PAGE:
4.7/10
462
18 user 8 critic

Double Indemnity (1973)

A scheming wife lures an insurance investigator into helping murder her husband and then declare it an accident. The investigator's boss, not knowing his man is involved in it, suspects murder and sets out to prove it.

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(teleplay), | 2 more credits »
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Cast

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John Elerick ...
Donny Franklin
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Neff's Secretary
Gene Dynarski ...
Sam Bonaventura
Ken Renard ...
Porter
Joyce Cunning ...
Arnold F. Turner ...
Redcap (as Arnold Turner)
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Storyline

A scheming wife lures an insurance investigator into helping murder her husband and then declare it an accident. The investigator's boss, not knowing he's involved in it, suspects murder and sets out to solve it. Written by frankfob2@yahoo.com

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"A murder's never perfect. It always comes apart sooner or later. And when two people are involved it's usually sooner..."


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Release Date:

13 October 1973 (USA)  »

Also Known As:

Assurance sur la mort  »

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(Technicolor)

Aspect Ratio:

1.33 : 1
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Did You Know?

Trivia

Billy Wilder (the co-writer and director of the original version, Double Indemnity (1944)) and Barbara Stanwyck (who played Phyllis in the original version) both saw the film in their respective homes when it broadcast. When it was over, Wilder immediately phoned Stanwyck, said, "Missy, they just didn't get it right," and hung up. See more »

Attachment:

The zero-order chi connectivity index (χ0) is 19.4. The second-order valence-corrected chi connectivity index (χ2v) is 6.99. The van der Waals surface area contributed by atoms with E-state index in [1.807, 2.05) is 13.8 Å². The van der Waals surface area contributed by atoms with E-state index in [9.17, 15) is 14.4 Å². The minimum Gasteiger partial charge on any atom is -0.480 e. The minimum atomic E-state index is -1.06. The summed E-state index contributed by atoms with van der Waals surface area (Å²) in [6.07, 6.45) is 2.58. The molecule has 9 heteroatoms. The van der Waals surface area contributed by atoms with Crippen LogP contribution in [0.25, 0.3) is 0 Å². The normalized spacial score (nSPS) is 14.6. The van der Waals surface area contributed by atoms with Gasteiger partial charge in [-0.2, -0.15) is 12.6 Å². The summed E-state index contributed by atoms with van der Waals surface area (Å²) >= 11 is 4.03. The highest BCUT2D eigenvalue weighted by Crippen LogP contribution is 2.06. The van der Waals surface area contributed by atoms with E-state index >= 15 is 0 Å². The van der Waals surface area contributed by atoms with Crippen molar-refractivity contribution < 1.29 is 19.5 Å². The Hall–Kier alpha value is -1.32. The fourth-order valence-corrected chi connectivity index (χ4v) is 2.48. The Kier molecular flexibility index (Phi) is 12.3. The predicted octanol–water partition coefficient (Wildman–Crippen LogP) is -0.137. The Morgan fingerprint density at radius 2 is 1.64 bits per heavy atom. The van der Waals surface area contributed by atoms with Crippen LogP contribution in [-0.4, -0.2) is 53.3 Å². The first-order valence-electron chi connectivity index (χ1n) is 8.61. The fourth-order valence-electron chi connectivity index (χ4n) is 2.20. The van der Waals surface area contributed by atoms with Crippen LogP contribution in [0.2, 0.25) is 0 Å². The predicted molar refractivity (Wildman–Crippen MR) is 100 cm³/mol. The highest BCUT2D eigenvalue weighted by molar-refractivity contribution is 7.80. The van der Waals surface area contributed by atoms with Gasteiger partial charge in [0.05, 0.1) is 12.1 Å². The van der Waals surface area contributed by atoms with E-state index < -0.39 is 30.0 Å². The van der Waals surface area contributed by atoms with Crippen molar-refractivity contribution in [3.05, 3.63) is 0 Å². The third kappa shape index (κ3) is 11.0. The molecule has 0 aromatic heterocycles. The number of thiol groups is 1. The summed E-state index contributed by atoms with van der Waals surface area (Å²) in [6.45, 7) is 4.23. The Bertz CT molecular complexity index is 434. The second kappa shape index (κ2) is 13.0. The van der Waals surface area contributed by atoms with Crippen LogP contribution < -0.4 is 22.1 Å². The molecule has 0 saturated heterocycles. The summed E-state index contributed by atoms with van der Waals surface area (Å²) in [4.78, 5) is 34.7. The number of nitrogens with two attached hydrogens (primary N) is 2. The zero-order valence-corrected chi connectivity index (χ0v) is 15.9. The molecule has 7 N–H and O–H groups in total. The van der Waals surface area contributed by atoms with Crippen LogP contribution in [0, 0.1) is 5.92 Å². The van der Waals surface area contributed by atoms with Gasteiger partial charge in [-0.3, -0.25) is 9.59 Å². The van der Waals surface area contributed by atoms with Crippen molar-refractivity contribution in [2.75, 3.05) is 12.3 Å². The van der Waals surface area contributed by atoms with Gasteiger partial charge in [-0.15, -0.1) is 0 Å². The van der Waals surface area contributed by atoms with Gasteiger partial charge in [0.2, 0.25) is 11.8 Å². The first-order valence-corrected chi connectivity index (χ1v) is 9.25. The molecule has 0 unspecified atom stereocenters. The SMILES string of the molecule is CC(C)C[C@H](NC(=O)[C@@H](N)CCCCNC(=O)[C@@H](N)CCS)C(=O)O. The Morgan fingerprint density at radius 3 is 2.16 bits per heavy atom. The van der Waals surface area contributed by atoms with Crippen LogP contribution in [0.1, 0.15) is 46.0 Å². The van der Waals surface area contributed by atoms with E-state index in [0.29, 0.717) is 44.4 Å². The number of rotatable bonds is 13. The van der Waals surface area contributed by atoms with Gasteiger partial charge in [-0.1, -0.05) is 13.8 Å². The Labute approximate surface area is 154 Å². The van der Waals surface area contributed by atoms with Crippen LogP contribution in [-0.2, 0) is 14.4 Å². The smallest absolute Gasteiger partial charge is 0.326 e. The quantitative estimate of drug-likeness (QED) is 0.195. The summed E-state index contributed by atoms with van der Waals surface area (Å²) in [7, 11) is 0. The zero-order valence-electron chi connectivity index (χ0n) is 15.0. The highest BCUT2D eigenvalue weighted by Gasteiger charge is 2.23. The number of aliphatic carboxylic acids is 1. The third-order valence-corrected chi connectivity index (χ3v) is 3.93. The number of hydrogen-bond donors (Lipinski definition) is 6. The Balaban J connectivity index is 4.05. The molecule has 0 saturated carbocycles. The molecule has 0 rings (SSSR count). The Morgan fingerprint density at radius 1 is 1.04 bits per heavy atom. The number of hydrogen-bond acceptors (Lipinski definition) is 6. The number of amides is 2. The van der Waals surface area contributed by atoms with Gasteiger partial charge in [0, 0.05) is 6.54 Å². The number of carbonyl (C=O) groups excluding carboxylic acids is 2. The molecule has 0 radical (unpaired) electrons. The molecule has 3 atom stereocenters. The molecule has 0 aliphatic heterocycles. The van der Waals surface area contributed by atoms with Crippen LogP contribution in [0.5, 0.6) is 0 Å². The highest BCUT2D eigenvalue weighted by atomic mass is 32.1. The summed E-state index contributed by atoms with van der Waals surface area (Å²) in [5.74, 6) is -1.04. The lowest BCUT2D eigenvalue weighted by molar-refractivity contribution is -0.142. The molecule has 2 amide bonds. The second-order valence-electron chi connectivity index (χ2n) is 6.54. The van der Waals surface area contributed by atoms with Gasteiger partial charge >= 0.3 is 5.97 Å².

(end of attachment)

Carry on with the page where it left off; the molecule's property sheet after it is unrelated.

Connections

Version of Body Heat (1981) See more »

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User Reviews

 
Completely Unwatchable!!!
21 February 2007 | by (United States) – See all my reviews

Utter dreck. I got to the 16 minute/27 second point, and gave up. I'd have given it a negative number review if that were possible (although 'pissible' is a more fitting word...). Unlike the sizzle you could see and practically feel between MacMurray and Stanwyck in the original, the chemistry between dumb ol' Dicky Crenna and whats-her-face here is just non-existent. The anklet becomes an unattractive chunky bracelet? There's no ciggy-lighting-by-fingertip? And I thought I'd be SICK when they have a mortified-looking (and rightly so, believe you me) Lee J. Cobb as Keyes practically burping/upchucking his way through the explanation of his "Little Man" to Mr. Garloupis. No offence to the non-sighted, but it looks as though a posse of blind men ran amuck with the set design of both the Dietrichson and Neff houses. The same goes for those horrid plaid pants that Phyllis wears. And crikey, how much $$ does Neff make, that he lives overlooking a huge marina? This, folks, again, all takes place in the first 16 and a half minutes. If you can get through more of it, you have a much stronger constitution than me, or you are a masochist. But please, take some Alka-Seltzer first, or you WILL develop a "little man" of your own that may never go away. Proceed with caution, obviously.


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